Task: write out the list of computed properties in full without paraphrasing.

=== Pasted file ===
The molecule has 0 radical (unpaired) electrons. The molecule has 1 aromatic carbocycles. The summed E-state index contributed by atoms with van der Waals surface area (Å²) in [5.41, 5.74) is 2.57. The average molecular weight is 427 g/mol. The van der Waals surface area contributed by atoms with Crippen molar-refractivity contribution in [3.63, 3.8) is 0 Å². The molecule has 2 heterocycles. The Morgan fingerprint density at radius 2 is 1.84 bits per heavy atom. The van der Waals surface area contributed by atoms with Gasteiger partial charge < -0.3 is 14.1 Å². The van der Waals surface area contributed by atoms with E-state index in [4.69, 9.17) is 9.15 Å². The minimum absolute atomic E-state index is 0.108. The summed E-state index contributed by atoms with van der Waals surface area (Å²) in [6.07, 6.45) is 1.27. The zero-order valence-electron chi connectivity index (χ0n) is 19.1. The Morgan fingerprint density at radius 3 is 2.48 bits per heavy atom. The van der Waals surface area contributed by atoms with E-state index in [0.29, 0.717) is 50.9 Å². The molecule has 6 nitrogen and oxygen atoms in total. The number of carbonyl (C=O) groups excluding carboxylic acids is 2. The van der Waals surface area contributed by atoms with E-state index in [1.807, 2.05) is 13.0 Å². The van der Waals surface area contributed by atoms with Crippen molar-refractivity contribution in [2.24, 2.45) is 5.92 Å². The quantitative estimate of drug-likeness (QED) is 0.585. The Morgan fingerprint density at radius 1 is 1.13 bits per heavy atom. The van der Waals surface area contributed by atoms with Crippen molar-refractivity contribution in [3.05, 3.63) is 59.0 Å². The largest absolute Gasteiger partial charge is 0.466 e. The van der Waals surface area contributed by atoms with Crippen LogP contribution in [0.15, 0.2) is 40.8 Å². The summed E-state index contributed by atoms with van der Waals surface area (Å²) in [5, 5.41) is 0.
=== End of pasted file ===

The molecule has 0 radical (unpaired) electrons. The molecule has 1 aromatic carbocycles. The summed E-state index contributed by atoms with van der Waals surface area (Å²) in [5.41, 5.74) is 2.57. The average molecular weight is 427 g/mol. The van der Waals surface area contributed by atoms with Crippen molar-refractivity contribution in [3.63, 3.8) is 0 Å². The molecule has 2 heterocycles. The Morgan fingerprint density at radius 2 is 1.84 bits per heavy atom. The van der Waals surface area contributed by atoms with Gasteiger partial charge < -0.3 is 14.1 Å². The van der Waals surface area contributed by atoms with E-state index in [4.69, 9.17) is 9.15 Å². The minimum absolute atomic E-state index is 0.108. The summed E-state index contributed by atoms with van der Waals surface area (Å²) in [6.07, 6.45) is 1.27. The zero-order valence-electron chi connectivity index (χ0n) is 19.1. The Morgan fingerprint density at radius 3 is 2.48 bits per heavy atom. The van der Waals surface area contributed by atoms with E-state index in [0.29, 0.717) is 50.9 Å². The molecule has 6 nitrogen and oxygen atoms in total. The number of carbonyl (C=O) groups excluding carboxylic acids is 2. The van der Waals surface area contributed by atoms with E-state index in [1.807, 2.05) is 13.0 Å². The van der Waals surface area contributed by atoms with Crippen molar-refractivity contribution in [2.24, 2.45) is 5.92 Å². The quantitative estimate of drug-likeness (QED) is 0.585. The Morgan fingerprint density at radius 1 is 1.13 bits per heavy atom. The van der Waals surface area contributed by atoms with Crippen molar-refractivity contribution in [3.05, 3.63) is 59.0 Å². The largest absolute Gasteiger partial charge is 0.466 e. The van der Waals surface area contributed by atoms with Crippen LogP contribution in [0.15, 0.2) is 40.8 Å². The summed E-state index contributed by atoms with van der Waals surface area (Å²) in [5, 5.41) is 0.